One of the big concern with the WiFi Direct API usage is that you might get your battery drained really fast. Have not seen any data on this, thus to figure out how big the problem is, we need to do some testing with it.
Also somebody suggested that Peer discovery would be consuming less power than doing full Service discovery, so we needed to check that out as well.
With the tests I was using my WifiPowerTest application, and with different tests I was simply commenting parts that were not needed out. Also some additional tests will be carries out using the same app, thus it likely will be modified to suit more testing in the future.
With first tests I was doing “normal” discovery, i.e. first doing peer discovery, and once I get Peers changed event, the logic would kick the service discovery on. Then there is timer to collect services discovered, thus each Services got event actually can have 1 to many services discovered.
First lets see how out Peers discovered, and Service discovery start events look for the test:
The main issue here to see is that Lollipop devices appears to be discovering both peers as well as services a lot less than the Kitkat counterparts. And as we can see from the next image, this corresponds directly to the services discovered.
From the image we can also see that,the less discovered peers & servies, also appears to mean less battery usage. Then lets look into the actual battery consumption be the test devices
The left part of the image shows the timings when the battery level went under the percentage value. The read values with gray background are estimates, since the test only lasted a bit less than 24 hours.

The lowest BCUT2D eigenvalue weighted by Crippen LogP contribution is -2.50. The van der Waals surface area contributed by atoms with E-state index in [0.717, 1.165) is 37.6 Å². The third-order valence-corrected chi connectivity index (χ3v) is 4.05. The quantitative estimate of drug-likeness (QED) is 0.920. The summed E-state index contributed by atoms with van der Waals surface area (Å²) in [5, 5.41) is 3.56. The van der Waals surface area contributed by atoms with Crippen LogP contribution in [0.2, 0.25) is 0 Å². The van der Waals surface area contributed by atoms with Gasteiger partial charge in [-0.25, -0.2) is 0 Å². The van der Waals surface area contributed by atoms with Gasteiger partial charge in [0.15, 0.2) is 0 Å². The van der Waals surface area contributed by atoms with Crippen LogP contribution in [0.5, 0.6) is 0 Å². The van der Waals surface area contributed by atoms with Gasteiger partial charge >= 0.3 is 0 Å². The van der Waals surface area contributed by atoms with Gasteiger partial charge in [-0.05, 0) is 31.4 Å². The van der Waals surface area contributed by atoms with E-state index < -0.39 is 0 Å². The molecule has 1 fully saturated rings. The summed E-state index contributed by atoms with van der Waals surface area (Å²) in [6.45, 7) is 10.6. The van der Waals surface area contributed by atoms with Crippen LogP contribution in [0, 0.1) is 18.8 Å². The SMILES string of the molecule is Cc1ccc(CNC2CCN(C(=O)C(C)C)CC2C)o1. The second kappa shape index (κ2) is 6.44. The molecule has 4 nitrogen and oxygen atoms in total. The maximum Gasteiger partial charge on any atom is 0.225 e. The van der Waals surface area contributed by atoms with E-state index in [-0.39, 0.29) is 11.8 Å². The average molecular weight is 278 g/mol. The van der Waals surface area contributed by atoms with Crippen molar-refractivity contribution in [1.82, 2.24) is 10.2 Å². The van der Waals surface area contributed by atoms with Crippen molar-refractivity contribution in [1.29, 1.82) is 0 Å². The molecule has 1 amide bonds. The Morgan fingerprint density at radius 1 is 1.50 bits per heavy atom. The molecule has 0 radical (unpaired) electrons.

The right side of the image then shows how many hours it took to drop each 10% of the battery status. And to take out any chance than the devices were not actually 100% charged in the beginning, the values are calculated only from the 90% charge.
For the Nexus 4 device we would need to do longer tests to get more accurate values, but if we get general estimate from the values gotten we could say:
- With Nexus 5 device using 5.01 Lollipop we expect that doing full service discovery, the battery would drop 10% for each 5.2 hours of discovery.
- With Nexus 5 using 4.4.X Kitkat we expect that doing full service discovery, the battery would drop 10% for each 2.5 hours of discovery.
And then lets see how the situation changes, if we would only do Peer discovery, and not start any service discoveries. Following image shows the Peer discovery data on top, and the data from the test done previously with Peers & service discovery in the bottom:
So we did expect to get less battery drainage, but instead we got the battery drained faster. And as we can see from the image, we also get more Peers changed events, thus it appears that doing service discovery will slow the Peer discovery down a bit, as well as it will make the discovery to consume less power.
And here’s the timings for the Peer only discovery:
So we would see that now the 10% battery drop with Kitkat takes only 2.2 hours, but more interestingly, the Lollipop power savings we saw earlier are now gone, and the battery is drained with same speed also when using Lollipop.
The values shown here are estimates, the accuracy is really a question-mark, due the estimations used with Lollipop. Thus longer testing time will be needed for next test, but before we get better values, I will be researching for ways to reduce the power consumption on the discovery stage.